Gospel music, in both its African American and white traditions, is a very popular and influential musical form in North Carolina. The term "gospel" usually refers to a style of religious music performed by individual artists, quartets, or choirs rooted in late nineteenth-century urban spirituals, blues, and ragtime. Black gospel gained a significant following beginning in the 1930s. White gospel music, emerging in the 1870s and 1880s as a recognizable form, encompasses both formal church music used in regular Sunday services and other forms. In North Carolina, both black and white gospel is performed at church sings, at concerts, on radio and TV programs, and on records.
North Carolina has produced some of the nation's most successful artists in black gospel music. Shirley Caesar, known as the "First Lady of Gospel," was born in Durham in 1938. Her "rock gospel" sound, upbeat and rhythmic with large choral backups, helped propel gospel to the forefront of American music. Caesar won the first of eleven Grammy Awards in 1972, received honors from the Gospel Music Association and the National Association for the Advancement of Colored People, and was inducted into the Gospel Music Hall of Fame. In 1999 she received a National Heritage Award from the National Endowment for the Arts. In the 1980s Caesar, an ordained minister, established the Mount Calvary Word of Faith Church, in Raleigh, where she continued to serve as pastor in the early 2000s.
At the end of the twentieth century, Yanceyville's Badgett Sisters ranked among the finest black traditional gospel groups in the country. The a cappella trio was formed by their father, Courtelyou Badgett. After his death in 1978, his three daughters-Celester, Connie, and Cleonia-continued to perform. The group is well known in North Carolina, particularly through performances at the Festival for the Eno in Durham. The sisters received national recognition through appearances in New York City's Carnegie Hall with the North Carolina Black Heritage Tour and the release of several albums. After Cleonia, the group's lead singer, died in 1991, Celester and Connie continued to appear as the Badgett Sisters. They are noted for close harmony and enthusiastic renditions of traditional African American spirituals.
In the white gospel tradition, Canadian-born George Beverly Shea, a longtime resident of Montreat, became an internationally celebrated gospel singer during the mid-twentieth century. Shea, sometimes called "America's Most Beloved Gospel Singer," is best known for his long association with Billy Graham and TV pioneer and performer Arthur Smith. The Johnson Family Singers also sang with Smith. Kenneth M. Johnson of Randolph County, along with his father Jesse ("Pa"), mother Lydia ("Ma"), sister Betty, and twin brothers Bob and Jim, formed the gospel and popular music singing group and performed on WBT radio throughout the 1940s, 1950s, and 1960s. The family, which read music through shape-note notation, also appeared at schools, churches, conventions, sings, and rallies in the Carolinas and recorded for Columbia and RCA Victor. Betty Johnson left the group in 1952 to pursue a solo singing career. She made several television appearances on the Tonight Show and the Ed Sullivan Show, and her connection with Sullivan led to the family's appearance on his show in 1958.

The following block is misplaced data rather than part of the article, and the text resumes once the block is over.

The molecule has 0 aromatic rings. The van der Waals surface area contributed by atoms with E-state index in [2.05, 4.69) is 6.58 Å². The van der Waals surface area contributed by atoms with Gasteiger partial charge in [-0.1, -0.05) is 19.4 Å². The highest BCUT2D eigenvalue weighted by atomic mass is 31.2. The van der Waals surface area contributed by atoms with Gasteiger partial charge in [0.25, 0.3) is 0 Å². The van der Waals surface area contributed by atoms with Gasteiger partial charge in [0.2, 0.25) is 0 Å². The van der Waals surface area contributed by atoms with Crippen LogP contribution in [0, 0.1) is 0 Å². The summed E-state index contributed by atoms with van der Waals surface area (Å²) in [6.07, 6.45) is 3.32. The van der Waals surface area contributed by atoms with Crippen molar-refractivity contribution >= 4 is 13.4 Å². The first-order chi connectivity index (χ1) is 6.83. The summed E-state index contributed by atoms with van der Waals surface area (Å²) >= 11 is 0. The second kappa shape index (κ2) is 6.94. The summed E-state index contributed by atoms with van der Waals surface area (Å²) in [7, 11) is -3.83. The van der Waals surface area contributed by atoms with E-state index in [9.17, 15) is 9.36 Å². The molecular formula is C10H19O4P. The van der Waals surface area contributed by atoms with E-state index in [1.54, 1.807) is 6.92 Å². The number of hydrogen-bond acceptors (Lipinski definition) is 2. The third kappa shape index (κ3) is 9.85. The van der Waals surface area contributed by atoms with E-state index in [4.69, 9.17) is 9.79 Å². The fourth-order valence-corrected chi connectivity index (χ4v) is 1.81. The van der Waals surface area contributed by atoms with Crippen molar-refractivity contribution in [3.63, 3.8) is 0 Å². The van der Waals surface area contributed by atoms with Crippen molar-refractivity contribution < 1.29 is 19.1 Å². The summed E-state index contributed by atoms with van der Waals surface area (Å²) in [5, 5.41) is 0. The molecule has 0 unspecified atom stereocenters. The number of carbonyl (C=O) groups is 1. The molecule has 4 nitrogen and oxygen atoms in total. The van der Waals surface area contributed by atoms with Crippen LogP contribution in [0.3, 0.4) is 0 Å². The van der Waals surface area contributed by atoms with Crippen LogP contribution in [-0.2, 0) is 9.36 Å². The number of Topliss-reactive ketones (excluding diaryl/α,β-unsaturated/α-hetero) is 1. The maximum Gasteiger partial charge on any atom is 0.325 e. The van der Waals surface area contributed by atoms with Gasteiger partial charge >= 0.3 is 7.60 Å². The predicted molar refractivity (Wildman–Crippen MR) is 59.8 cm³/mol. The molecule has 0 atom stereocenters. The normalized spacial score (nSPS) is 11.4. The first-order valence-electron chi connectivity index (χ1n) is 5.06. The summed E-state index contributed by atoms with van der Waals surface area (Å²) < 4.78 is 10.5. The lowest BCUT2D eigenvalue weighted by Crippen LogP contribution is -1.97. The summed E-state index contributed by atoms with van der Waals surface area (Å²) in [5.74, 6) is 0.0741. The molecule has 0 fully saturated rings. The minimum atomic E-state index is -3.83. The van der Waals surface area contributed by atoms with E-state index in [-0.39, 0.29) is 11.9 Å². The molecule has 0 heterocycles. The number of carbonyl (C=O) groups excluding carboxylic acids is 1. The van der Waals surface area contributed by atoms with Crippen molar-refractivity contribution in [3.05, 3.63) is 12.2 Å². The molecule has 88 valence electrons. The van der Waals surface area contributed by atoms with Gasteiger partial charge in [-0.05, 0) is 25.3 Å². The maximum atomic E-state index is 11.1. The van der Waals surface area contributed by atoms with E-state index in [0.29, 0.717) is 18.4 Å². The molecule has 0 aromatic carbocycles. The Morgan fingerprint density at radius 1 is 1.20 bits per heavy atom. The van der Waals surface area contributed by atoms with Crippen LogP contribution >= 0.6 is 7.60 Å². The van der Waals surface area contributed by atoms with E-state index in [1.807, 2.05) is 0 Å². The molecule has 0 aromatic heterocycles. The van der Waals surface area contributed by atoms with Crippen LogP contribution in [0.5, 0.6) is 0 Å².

Between 1948 and mid-1950 the Rangers, including Erman Slater, his wife Nora, and their children, lived in Raleigh and performed on WPTF and WBT. The Swanee River Boys, emphasizing soft harmony that fell somewhere between black and white gospel, sang for about a year with Grady Cole on CBS, originating from WBT. The Kingsmen's Quartet was both the leading singing group and gospel music promoter in Asheville. The group sang in the city auditorium and on Asheville's WLOS-TV in the 1970s.
Other North Carolina gospel groups, such as the Inspirations, Pine Ridge Boys, Down East Boys, Dixie Melody Boys, Heaven Bound, and the Anchormen, often performed in schools and churches. Their routines usually included gospel music in addition to other songs and comedy skits.
Horace Clarence Boyer, How Sweet the Sound: The Golden Age of Gospel (1995).
Mellonee V. Burnim, "The Black Gospel Music Tradition: Symbol of Ethnicity" (Ph.D. diss., Indiana University, 1980).
Shirley Caesar, The Lady, the Melody, and the Word: The Inspirational Story of the First Lady of Gospel (1998).
Bill Carpenter, Uncloudy Days: The Gospel Music Encyclopedia (2005).
Steve Huffman, "From Carnegie to Caswell: The Badgett Sisters Prepare for Sunday's Homecoming Concert," Burlington Times-News, 15 Nov. 1990.
Bob Terrell, The Music Men: The Story of Professional Gospel Quartet Singing (1990).
Holt, George. The North Carolina Black Heritage Tour. Chapel Hill: North Carolina Folklife Council. 1987.
"Academy Honors Greats At Salute To Gospel." GRAMMY.org. January 6, 2006. http://www.grammy.org/recording-academy/news/academy-honors-greats-at-salute-to-gospel (accessed July 11, 2012).
National Endowment for the Arts. "NEA National Heritage Fellowships: Shirley Caesar, African-American Gospel Singer." http://www.nea.gov/honors/heritage/fellows/fellow.php?id=1999_03&type=bio (accessed July 11, 2012).
"Grand Ole Gospel Reunion." http://www.grandolegospelreunion.com/ (accessed July 11, 2012).
"Badgett Sisters" William Leonard Eury Appalachian Collection, Blue Ridge Views Video Collection, Documenting Appalachia, Belk Library and Information Commons, Appalachian State University. http://contentdm.library.appstate.edu/docapp/brviews/badgett_sisters.html
Benton Card Company. "Poster, Accession #: H.1993.233.5." 1992. From the North Carolina Museum of History.
1 January 2006 | Foote, Margaret; Kobrin, Lisa Brantley; Williams, Wiley J.